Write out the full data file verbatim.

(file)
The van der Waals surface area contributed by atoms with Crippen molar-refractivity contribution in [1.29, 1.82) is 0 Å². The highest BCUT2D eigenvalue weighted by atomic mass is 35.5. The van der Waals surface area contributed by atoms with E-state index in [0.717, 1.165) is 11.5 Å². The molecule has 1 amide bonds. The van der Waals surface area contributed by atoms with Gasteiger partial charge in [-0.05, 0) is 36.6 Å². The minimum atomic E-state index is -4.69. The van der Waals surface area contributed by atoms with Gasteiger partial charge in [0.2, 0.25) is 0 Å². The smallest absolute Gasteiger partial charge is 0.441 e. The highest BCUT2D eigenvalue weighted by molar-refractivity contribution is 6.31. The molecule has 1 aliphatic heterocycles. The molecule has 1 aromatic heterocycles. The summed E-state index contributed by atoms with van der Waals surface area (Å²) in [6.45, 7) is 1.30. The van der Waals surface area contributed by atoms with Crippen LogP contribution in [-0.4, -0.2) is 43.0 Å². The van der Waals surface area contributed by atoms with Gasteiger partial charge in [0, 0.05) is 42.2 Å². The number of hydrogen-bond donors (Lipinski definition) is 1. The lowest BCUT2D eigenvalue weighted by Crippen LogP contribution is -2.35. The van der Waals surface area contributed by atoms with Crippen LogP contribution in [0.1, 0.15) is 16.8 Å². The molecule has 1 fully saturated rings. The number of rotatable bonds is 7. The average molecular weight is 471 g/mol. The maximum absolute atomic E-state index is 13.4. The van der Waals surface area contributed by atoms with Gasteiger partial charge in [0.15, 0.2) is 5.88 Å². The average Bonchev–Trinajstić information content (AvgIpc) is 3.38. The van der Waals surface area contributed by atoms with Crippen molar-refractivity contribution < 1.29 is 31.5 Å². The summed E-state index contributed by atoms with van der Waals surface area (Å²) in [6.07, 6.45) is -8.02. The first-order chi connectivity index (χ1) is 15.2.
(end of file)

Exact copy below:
The van der Waals surface area contributed by atoms with Crippen molar-refractivity contribution in [1.29, 1.82) is 0 Å². The highest BCUT2D eigenvalue weighted by atomic mass is 35.5. The van der Waals surface area contributed by atoms with E-state index in [0.717, 1.165) is 11.5 Å². The molecule has 1 amide bonds. The van der Waals surface area contributed by atoms with Gasteiger partial charge in [-0.05, 0) is 36.6 Å². The minimum atomic E-state index is -4.69. The van der Waals surface area contributed by atoms with Gasteiger partial charge in [0.2, 0.25) is 0 Å². The smallest absolute Gasteiger partial charge is 0.441 e. The highest BCUT2D eigenvalue weighted by molar-refractivity contribution is 6.31. The molecule has 1 aliphatic heterocycles. The molecule has 1 aromatic heterocycles. The summed E-state index contributed by atoms with van der Waals surface area (Å²) in [6.45, 7) is 1.30. The van der Waals surface area contributed by atoms with Crippen LogP contribution in [-0.4, -0.2) is 43.0 Å². The van der Waals surface area contributed by atoms with Gasteiger partial charge in [0, 0.05) is 42.2 Å². The number of hydrogen-bond donors (Lipinski definition) is 1. The lowest BCUT2D eigenvalue weighted by Crippen LogP contribution is -2.35. The van der Waals surface area contributed by atoms with Crippen LogP contribution in [0.1, 0.15) is 16.8 Å². The molecule has 1 fully saturated rings. The number of rotatable bonds is 7. The average molecular weight is 471 g/mol. The maximum absolute atomic E-state index is 13.4. The van der Waals surface area contributed by atoms with Gasteiger partial charge in [0.15, 0.2) is 5.88 Å². The average Bonchev–Trinajstić information content (AvgIpc) is 3.38. The van der Waals surface area contributed by atoms with Crippen molar-refractivity contribution < 1.29 is 31.5 Å². The summed E-state index contributed by atoms with van der Waals surface area (Å²) in [6.07, 6.45) is -8.02. The first-order chi connectivity index (χ1) is 15.2.